Honduras
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Religious Adherents, 2010 (World Christian Database)1

Honduras Central America World
Baha'i 0.5% 0.1% 0.1%
Buddhist <0.1% <0.1% 7.2%
Chinese Universalist <0.1% <0.1% 6.3%
Christian 95.8% 95.9% 32.8%
Confucianist 0.0% 0.0% 0.1%
Ethnoreligionist 0.6% 1.0% 3.5%
Hindu 0.0% <0.1% 13.8%
Jain 0.0% 0.0% <0.1%
Jewish <0.1% <0.1% 0.2%
Muslim 0.1% <0.1% 22.5%
Shintoist 0.0% 0.0% <0.1%
Sikh 0.0% <0.1% 0.3%
Spiritist 0.9% 0.1% 0.2%
Taoist 0.0% 0.0% 0.1%
Zoroastrian 0.0% 0.0% <0.1%
Neoreligionists <0.1% <0.1% 0.9%
Atheist 0.2% 0.2% 2.0%
Agnostic 1.8% 2.4% 9.8%

Religious Demography2

The country has an area of 43,278 square miles and a population of 7.6 million. An estimated 90 percent of the population is mestizo (mixed Amerindian and European), 7 percent is Amerindian, and the rest are of European, African, Asian, and Arab descent.

There are no reliable government statistics on religious affiliation. In a 2007 nationwide survey, CID-Gallup reported that 47 percent of respondents identify themselves as Roman Catholics, 36 percent as evangelical Protestants, and 17 percent either provide no answer or consider themselves "other." The principal religious groups are Catholic, Episcopal, Lutheran, Jehovah's Witness, Mennonite, the Church of Jesus Christ of Latter-day Saints (Mormon), and approximately 300 evangelical Protestant groups. The most prominent evangelical churches include the Abundant Life, Living Love, and Great Commission Churches. A growing number of evangelical churches have no denominational affiliation. The National Association of Evangelical Pastors represents the evangelical leadership. There are small numbers of Muslims and Jews. San Pedro Sula has a mosque and a synagogue, and Tegucigalpa has a synagogue.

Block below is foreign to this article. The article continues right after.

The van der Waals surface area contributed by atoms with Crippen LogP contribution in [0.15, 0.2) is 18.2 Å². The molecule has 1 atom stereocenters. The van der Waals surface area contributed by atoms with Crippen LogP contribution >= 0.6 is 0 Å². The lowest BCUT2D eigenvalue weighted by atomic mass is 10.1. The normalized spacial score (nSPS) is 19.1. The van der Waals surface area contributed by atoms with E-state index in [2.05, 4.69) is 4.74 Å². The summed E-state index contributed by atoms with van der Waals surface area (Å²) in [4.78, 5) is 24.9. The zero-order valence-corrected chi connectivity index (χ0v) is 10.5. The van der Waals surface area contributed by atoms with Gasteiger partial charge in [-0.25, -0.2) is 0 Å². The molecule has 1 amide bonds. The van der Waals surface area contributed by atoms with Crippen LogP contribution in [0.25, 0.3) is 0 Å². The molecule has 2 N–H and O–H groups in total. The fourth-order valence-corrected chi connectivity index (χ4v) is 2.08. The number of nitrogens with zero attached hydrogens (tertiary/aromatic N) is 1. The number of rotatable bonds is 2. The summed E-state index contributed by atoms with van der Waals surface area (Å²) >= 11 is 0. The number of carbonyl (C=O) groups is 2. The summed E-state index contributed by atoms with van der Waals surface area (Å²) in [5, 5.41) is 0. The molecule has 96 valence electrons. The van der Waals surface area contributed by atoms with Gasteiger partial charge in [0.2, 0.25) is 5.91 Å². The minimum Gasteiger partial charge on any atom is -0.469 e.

Sources

Note: The World Christian Database (WCD) estimates, used in the Religious Adherents section above, count each person as belonging to a maximum of one religious group. For more information, see the WCD methodology document. The U.S. State Department's International Religious Freedom report estimates, used in the Religious Demography section, use less restrictive criteria in which a person who identifies with more than one religion is classified as a follower of each. In certain cases (such as Japan and other nations with strong folk religion traditions), this can cause counts to vary widely between estimates. Users are advised to consult the relevant source documents before determining which counts to cite.

1.  The World Christian Database (WCD) is based on the 2600-page award-winning World Christian Encyclopedia and World Christian Trends, first published in 1982 and revised in 2001. This extensive work on World religion is now completely updated and integrated into the WCD online database. Designed for both the casual user and research scholar, information is readily available on religious activities, growth rates, religious literature, worker activity, and demographic statistics. Additional secular data is incorporated on population, health, education, and communications. A dataset with these and the other international measures highlighted on the country pages can be downloaded from this website. Used with permission.

2.  The U.S. State Department's International Religious Freedom Report is submitted to Congress annually by the Department of State in compliance with Section 102(b) of the International Religious Freedom Act (IRFA) of 1998. This report supplements the most recent Human Rights Reports by providing additional detailed information with respect to matters involving international religious freedom. It includes individual country chapters on the status of religious freedom worldwide. A dataset with these and the other international measures highlighted on the country pages can be downloaded from this website. These State Department reports are open source.